Retirement tips for NRIs


Time is always changing and so is age. Yesterday you were a child, today you are young and working hard to earn your livelihood and give the best of the world to your children. And tomorrow you will grow old and retire. You may be secure today and may have planned for your child’s future, but what about your post-retirement years?

Home coming

Most of the Non Resident Indians (NRIs) living aboard plan to come back to India at some point in their life. So, it is essential that they plan for their retirement in India itself. Whether you have recently started working or are at the end of your career, make an inclusive plan to reach your retirement goals today.

With the Indian economy growing rapidly, Indian markets have several investment options available for NRIs focused at their retirement which would assure the financial steadiness and support in their old age.

Investment options

As per provisions by the Government of India, NRIs are given several facilities as far as investments are concerned. They include:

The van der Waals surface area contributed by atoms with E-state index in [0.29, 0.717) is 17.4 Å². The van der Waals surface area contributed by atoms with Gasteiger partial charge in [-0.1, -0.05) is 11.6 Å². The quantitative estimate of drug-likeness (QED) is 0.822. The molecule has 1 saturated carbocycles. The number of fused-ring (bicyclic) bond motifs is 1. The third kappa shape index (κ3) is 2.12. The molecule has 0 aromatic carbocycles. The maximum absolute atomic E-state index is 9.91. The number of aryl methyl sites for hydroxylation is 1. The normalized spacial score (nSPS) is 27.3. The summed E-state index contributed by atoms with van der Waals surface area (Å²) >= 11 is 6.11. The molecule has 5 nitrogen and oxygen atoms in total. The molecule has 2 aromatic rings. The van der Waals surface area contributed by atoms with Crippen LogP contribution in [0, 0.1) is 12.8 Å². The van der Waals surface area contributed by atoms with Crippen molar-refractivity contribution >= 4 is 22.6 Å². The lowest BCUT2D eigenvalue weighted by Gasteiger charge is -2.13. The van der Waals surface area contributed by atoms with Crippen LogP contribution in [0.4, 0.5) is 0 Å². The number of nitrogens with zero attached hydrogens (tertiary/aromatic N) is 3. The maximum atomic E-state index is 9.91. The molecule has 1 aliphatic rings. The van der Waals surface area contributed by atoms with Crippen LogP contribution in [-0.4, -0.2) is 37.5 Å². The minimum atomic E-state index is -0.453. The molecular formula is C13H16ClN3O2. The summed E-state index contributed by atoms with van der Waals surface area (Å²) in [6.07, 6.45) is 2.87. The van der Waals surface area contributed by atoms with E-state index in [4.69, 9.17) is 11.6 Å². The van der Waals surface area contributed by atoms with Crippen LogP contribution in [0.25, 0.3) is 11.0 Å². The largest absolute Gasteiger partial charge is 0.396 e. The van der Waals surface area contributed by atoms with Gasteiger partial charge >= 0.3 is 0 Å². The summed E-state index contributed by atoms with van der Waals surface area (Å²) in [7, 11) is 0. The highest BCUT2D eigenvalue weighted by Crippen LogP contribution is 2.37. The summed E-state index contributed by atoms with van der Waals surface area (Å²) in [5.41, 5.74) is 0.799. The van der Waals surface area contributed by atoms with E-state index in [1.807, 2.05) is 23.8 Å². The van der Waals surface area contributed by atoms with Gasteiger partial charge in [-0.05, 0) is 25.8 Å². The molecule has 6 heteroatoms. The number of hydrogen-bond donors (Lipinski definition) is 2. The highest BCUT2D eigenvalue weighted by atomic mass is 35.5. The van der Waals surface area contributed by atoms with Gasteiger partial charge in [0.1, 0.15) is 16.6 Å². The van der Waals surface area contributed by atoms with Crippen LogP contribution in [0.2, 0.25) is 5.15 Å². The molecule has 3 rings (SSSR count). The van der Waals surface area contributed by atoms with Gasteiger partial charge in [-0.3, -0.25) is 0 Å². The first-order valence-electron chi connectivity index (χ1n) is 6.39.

• Opening a bank account in India
  • Investment in securities and debt instruments, and immovable assets such as real estate that would give assured returns in the long run.
  • Low risk investments and long term investments such as Post Office Monthly Income Scheme (POMIS), National Savings Certificate (NSC) and endowment and money back polices.
  • If you have surplus cash, consider investing a small amount every month in a Systematic Investment Plan (SIP) of a growth fund after choosing the option that suits your requirement.
  • If you have already retired and have received a sizeable retirement corpus, invest wisely to generate a good cash flow for the next 15-20 years. Inflation may erode your income from safe investments, so keep in mind an inflation figure of roughly 7% and choose investments that would beat that rate.
  • NRIs holding bank accounts in India can also park their funds in fixed deposits to get a fixed return on their investments. Bank FD rates tend to turn attractive in a rising interest rate scenario.
  • As a general rule of thumb, one’s exposure to debt in his portfolio should be directly proportionate to his age. So, a person who is 26 years of age, should ideally have 26% debt exposure in his portfolio as he is in a better position to take risks at that stage in his life with equity investments.

 



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